In Reply to: Re: Mantra :-) posted by James on December 12, 2007 at 17:43:29:
The intergenerational transmission of sexual abuse is a well-known, much studied and extensively described in the literature on child maltreatment. It's not a theory. It's an observation. Theories are attempt to explain the observations of intergenerational sexual abuse.
TFI no longer preaches and practices a theology of pedophilia. People in the churches such as the Roman Catholic and Jehovah Witnesses have NEVER preached or practiced a theology of pedophilia, yet there is something in the culture of families that form these churches that supports the covert sexual abuse of their children from generation to generation. There's also something in the policies of these churches that supports the widespread covert sexual abuse of children. Remember, neither Roman Catholics or JWs have ever had a policy that promoted pedophilia, yet both groups have a serious problem--one that has cost the RC Church in the US close to a billion dollars.
Are you familiar with the concept of risk factors? Insurance companies use them to determine how much insurance coverage to provide and charge. Age, for example, is a risk factor for illness and death. Try to get insurance after you turn 40 and see how the cost jumps and amount of coverage decreases! Insurance companies have risk analysis down to a fine science based in statistical probability analysis.
People familiar with child maltreatment have identified risk factors for predicting its occurrence in populations of people. Here's a well-known scenario that illustrates three statistically powerful predictors of intergenerational sexual abuse: 1) Mom was sexually molested as a child. 2) She has never addressed that fact through trauma counseling. She's decided it's best to forgive and forget. 3) She is now single and living with a man who is not the biological father of her child.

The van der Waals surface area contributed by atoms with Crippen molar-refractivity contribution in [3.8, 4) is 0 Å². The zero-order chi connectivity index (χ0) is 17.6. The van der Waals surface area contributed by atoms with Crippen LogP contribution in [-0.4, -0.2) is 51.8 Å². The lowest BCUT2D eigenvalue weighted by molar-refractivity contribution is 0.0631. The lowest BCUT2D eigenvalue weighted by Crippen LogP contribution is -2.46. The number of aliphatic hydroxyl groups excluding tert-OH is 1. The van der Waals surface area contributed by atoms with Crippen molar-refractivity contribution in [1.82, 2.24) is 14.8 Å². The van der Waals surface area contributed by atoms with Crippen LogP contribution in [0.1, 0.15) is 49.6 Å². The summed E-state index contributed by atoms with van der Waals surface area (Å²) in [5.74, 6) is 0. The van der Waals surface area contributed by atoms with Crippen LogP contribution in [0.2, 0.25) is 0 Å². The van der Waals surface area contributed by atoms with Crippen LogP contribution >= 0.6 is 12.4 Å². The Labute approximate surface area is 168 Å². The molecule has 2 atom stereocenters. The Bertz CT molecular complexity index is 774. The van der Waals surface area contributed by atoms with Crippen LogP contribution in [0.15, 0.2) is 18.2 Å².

There is a much higher probability this mother's child will experience molestation than if the child were born to a mother who had no history of molestation and whose biological father is still on the scene. One important way women with a history of childhood molestation and abuse can lower the likelihood that their own children will be abused is to become educated about their vulnerability. Just saying, "I'll never let it happen to my child" is not enough, particularly if the mother who experienced molestation as a child has decided to ignore the imprinting this has had on her adult behavior, perceptions, insight, and judgment.
There are theories that explain this observation, but I won't bore you with explanations. I'm just stating statistical facts. Risk factors for children growing up in TFI are much higher than those for my own grandchildren, who are being raised by both biological parents, neither of whom experienced molestation in childhood. I should add that my grandchildren also are not growing up in an environment where pedophilia was officially sanctioned at one point in its history and continues, to this day, to protect pedophiles from prosecution--much the same way the RC Church protected its pedophilic priests.
Do you understand the point I'm making now? If you want to pretend your family members are at no greater risk of abuse than my grandchildren, go right on floating down that river in Egypt--it won't change the probabilities that 5, 10, or 15 years from now, your little sister will tell you something you don't want to hear. But who knows? Maybe your sisters will beat the odds (which are stacked really high against them) because you're special and the law of probabilities doesn't apply to your family. People beat the odds every day. I'm just thankful my own grandchildren haven't been handed that particular stacked deck in the deal of life.